I just checked off another book from my top 100 lists: "A Death in the Family" by James Agee. I can sum up my feelings after reading this book in two words: Holy Eff. This is the story of a man, Jay Follet, who, on his way home from visiting his family, is in a terrible car accident and dies. The book focuses on the day of his death and the following few days after including his funeral. Its an intense study of the range of emotions his family experiences upon hearing the news and dealing with the aftermath. The book is made even more meaningful when you learn the author himself died suddenly before the book was finished. Its a rough draft put together by the author's family and is as he wrote it with no editing. Its pretty much like looking into a person's thoughts.
OK, I knew going in that this was going to be a depressing read. What else would I expect considering its about a guy who died tragically, leaving behind a wife and two small children. The emotions are so raw and not Hollywood dramatized, ie no screaming, blubbering, throw yourself out a window type stuff, that you are completely sucked into these people's heads and feel the exact same way. What really got me was the kids and how their poor mother was trying to explain to a 5 and not quite 2 year old what was happening; why their father wasnt coming home. I could feel her frusteration and pain as she tried to tell her little daughter over and over that no, Daddy wasnt coming home today or ever. As in never. And I could understand the little girls thoughts and confusions. Its hard to explain to a child was death and forever is like. I especially appreciated how the author wrote the little boy's feelings. At first, the idea that his father is dead doesnt quite hit home. He feels almost a sense of pride in being different from the other kids at school and is ready to relish in the attention he knows he'll get when people find out his Dad died. Its real, no fluff, and very touching. The funeral is the most heart wrenching scene. All the emotions come flooding out and his mother is openly sobbing, the rest of the family is subdued, and the kids are starting to finally realize the impact their father's death will have on their lives. Everything is changing and nothing will be the same. The scenes where the author describes the appearance of Jay in his coffin as seen through the eyes of his son are so powerful they bring up memories of seeing my grandfather at his funeral, and I admit I got very teary-eyed. I dont think I've ever cried so much over reading a book. Be warned.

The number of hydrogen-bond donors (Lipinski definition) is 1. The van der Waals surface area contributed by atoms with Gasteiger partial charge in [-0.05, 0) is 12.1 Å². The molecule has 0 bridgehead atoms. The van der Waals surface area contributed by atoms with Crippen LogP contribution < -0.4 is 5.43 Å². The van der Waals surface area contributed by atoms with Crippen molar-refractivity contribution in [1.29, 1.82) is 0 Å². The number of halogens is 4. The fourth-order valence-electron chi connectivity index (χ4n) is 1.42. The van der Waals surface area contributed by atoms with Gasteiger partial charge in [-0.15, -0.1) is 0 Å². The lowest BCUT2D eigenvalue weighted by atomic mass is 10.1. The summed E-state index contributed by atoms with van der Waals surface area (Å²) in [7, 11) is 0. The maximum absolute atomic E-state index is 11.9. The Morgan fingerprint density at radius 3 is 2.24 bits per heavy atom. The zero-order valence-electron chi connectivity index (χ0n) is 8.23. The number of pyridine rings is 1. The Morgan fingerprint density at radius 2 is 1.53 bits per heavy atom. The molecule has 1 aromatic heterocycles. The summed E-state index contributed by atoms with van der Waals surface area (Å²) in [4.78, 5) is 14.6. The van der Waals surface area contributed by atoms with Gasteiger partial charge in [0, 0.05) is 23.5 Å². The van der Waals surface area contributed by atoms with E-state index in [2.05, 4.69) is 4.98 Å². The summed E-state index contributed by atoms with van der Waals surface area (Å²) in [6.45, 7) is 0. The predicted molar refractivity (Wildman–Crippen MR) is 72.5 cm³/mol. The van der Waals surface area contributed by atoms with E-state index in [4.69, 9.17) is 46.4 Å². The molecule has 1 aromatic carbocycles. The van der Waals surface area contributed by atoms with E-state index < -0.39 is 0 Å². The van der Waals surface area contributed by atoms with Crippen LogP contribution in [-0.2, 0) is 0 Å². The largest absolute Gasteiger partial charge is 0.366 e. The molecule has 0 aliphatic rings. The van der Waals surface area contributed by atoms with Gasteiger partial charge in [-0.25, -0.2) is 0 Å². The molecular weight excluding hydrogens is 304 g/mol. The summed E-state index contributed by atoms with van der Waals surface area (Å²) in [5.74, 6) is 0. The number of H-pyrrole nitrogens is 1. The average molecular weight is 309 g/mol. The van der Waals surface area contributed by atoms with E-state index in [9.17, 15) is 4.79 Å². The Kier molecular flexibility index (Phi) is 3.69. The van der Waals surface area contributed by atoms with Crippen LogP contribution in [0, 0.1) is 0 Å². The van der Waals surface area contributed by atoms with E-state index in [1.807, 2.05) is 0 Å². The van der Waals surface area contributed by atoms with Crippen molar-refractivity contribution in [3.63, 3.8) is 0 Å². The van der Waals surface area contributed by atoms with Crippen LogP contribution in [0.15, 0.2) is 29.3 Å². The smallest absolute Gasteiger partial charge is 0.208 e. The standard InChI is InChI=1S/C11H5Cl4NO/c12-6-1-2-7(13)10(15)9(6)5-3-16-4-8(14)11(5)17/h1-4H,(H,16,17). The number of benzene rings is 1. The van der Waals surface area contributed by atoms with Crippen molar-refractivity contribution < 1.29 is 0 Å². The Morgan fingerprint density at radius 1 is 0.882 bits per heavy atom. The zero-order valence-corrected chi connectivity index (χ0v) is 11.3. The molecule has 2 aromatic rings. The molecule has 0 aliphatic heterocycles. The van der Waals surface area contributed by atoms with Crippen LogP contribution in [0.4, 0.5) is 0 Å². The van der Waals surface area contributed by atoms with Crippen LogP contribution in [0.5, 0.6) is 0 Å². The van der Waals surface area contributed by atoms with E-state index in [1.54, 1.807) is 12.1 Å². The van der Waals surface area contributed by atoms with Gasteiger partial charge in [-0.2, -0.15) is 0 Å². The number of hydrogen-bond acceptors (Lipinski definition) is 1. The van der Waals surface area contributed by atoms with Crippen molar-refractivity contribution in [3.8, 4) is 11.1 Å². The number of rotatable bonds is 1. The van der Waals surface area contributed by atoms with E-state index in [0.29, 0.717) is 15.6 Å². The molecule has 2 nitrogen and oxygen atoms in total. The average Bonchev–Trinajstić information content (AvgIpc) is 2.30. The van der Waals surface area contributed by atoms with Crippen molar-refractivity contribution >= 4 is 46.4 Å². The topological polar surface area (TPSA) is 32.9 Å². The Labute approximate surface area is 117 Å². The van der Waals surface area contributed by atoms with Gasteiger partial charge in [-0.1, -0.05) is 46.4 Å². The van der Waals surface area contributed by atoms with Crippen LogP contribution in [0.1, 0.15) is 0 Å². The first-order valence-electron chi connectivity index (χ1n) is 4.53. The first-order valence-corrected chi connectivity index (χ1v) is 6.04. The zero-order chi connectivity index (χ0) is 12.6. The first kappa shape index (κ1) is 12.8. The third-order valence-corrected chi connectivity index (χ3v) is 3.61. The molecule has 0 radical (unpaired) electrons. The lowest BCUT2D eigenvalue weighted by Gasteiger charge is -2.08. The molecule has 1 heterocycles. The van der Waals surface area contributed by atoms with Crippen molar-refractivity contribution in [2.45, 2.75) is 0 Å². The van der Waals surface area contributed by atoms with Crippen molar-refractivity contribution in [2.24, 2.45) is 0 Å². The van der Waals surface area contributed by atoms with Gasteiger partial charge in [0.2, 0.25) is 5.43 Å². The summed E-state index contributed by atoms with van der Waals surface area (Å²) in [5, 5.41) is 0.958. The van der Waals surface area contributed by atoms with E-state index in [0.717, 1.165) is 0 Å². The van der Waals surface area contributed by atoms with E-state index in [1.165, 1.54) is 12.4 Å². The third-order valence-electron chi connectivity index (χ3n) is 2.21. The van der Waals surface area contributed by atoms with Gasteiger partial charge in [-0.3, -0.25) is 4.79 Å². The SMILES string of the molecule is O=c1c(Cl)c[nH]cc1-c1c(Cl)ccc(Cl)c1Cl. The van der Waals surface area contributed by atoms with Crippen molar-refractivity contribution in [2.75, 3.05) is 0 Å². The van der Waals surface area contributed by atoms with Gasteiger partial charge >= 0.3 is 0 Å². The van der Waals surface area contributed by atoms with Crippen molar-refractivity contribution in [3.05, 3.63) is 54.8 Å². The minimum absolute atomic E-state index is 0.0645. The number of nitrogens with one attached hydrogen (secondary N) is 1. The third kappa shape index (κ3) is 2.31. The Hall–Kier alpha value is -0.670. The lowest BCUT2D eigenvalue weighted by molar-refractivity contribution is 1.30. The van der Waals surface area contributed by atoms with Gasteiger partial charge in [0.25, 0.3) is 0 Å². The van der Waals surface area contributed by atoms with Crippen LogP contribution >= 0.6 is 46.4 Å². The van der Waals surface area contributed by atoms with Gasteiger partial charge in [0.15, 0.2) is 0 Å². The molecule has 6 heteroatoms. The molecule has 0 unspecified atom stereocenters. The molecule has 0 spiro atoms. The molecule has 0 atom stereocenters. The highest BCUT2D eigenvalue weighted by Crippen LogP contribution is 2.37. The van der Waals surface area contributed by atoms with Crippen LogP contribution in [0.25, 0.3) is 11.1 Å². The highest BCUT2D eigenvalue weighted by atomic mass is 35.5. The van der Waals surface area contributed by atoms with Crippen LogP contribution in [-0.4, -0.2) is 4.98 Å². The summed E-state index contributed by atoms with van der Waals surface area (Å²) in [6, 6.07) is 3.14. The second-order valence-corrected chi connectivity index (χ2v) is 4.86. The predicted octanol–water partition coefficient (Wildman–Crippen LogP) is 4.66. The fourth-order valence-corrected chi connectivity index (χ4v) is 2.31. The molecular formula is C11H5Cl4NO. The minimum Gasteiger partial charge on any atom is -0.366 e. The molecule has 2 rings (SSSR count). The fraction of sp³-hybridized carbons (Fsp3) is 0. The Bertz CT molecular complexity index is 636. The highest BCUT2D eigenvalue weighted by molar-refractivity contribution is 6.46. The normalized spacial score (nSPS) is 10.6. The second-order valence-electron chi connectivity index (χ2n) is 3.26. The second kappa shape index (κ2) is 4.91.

You'll need a good piece of mindless fluff to recover. I recommend "The A Circuit" by Georgina Bloomberg & Catherine Hapka. Its full of teenage drama. With horses thrown in. I read it in a few hours, and it was terrible, but it wiped the slate clean for my next read, "The Blind Assasin" by Margaret Atwood. It opens with the line, "Ten days after the war ended, my sister Laura drove a car off a bridge."